Domino rhyme

A poem in domino rhyme is written in four-line stanzas, within which there are no rhymes at all. However, every line rhymes with a line in another stanza. Specifically, lines 2 and 3 of each stanza rhyme with lines 1 and 4 respectively of the next stanza. The final stanza completes the loop, its lines 2 and 3 rhyming with lines 1 and 4 of the first stanza.

Here are the opening few stanzas of a poem written in this form:

from Inspiration Fails
They donít come to me here, the girls
My self-restraint should draw. Who knows	
What force might motivate them; why
Most other hermits pack them in.

My fount of inspiration flows
Most fecund when the buckie ears 
Of buxom women spur it onward.
One tender bite: I versify 

In buckets. But itís many years
Since last I penned a plangent ode.
My old kerchief still bears the knot
I tied then. Why? Rememberingís hard,

For Letheís bitter wind has blowed,
Or current swept my thoughts away.
Some lesser poet conjured it -
Heíll be remembered; I, forgot.

This is the sequel to a poem called Inspiration Falls, and it carries on for quite a lot longer.

Why Domino rhyme? 

The idea is to rhyme without the reader consciously noticing, because the rhymes are unusually far apart - what I call "remote rhyming". With the poem laid out as above, the pattern is relatively easy to spot - but remove the gaps between the stanzas, and the reader is likely to be satisfyingly baffled.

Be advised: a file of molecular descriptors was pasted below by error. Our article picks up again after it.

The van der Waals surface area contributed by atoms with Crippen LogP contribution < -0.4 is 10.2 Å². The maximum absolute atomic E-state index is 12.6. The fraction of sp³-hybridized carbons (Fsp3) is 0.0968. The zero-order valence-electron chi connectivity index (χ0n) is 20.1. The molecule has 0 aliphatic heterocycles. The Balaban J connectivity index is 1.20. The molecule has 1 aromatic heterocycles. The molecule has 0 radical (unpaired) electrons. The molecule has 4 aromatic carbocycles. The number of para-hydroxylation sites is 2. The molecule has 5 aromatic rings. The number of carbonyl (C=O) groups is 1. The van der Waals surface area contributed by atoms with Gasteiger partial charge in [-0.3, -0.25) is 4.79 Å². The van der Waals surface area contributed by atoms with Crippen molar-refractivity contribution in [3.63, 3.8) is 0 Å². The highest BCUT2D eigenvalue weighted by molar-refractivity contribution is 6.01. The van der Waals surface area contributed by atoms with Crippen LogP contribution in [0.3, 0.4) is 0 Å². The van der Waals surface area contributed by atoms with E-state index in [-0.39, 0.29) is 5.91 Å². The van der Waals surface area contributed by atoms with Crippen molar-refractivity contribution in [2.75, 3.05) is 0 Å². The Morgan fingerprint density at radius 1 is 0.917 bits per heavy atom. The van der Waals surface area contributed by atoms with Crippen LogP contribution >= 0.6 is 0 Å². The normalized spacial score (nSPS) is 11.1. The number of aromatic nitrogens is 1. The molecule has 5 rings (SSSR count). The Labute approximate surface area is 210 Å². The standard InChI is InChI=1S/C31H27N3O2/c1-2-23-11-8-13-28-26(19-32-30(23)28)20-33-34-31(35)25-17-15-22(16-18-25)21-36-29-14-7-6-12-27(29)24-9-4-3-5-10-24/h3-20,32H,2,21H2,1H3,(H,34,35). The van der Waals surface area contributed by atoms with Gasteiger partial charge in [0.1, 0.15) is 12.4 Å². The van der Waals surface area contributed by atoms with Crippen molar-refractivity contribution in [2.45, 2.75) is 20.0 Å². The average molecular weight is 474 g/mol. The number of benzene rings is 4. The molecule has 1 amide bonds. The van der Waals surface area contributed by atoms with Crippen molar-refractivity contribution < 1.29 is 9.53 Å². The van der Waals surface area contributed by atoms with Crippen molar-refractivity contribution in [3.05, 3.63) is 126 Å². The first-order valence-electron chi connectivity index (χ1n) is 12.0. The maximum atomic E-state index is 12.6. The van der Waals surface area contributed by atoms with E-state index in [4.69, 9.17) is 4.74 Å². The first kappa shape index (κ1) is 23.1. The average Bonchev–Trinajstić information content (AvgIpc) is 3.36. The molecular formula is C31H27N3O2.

I call this particular rhyming scheme "domino rhyme" for two reasons. First, because the rhymes ripple through the poem like toppling dominoes. Second, because one of the most popular domino games is called Fives and Threes (or Threes and Fives!) and here pairs of rhyming lines are always either five or three lines apart.

Note for Logophiles

In the example above, each stanza is built around an obscure word which does not actually appear in the poem. (This is not an essential part of the verse form!) The words are: agapetae early churchwomen who lived with celibate men; gynotikolobomassophile one who likes to nibble womenís earlobes; quipu mnemonic knots in ancient Peru; castrophrenia: the belief that enemies are stealing ones thoughts.

Similar forms

I only know of one other verse form in which every line rhymes, but all the rhymes are external. This is rimas dissolutas

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© Bob Newman 2004, 2005. All rights reserved.

This page last updated 01/04/2006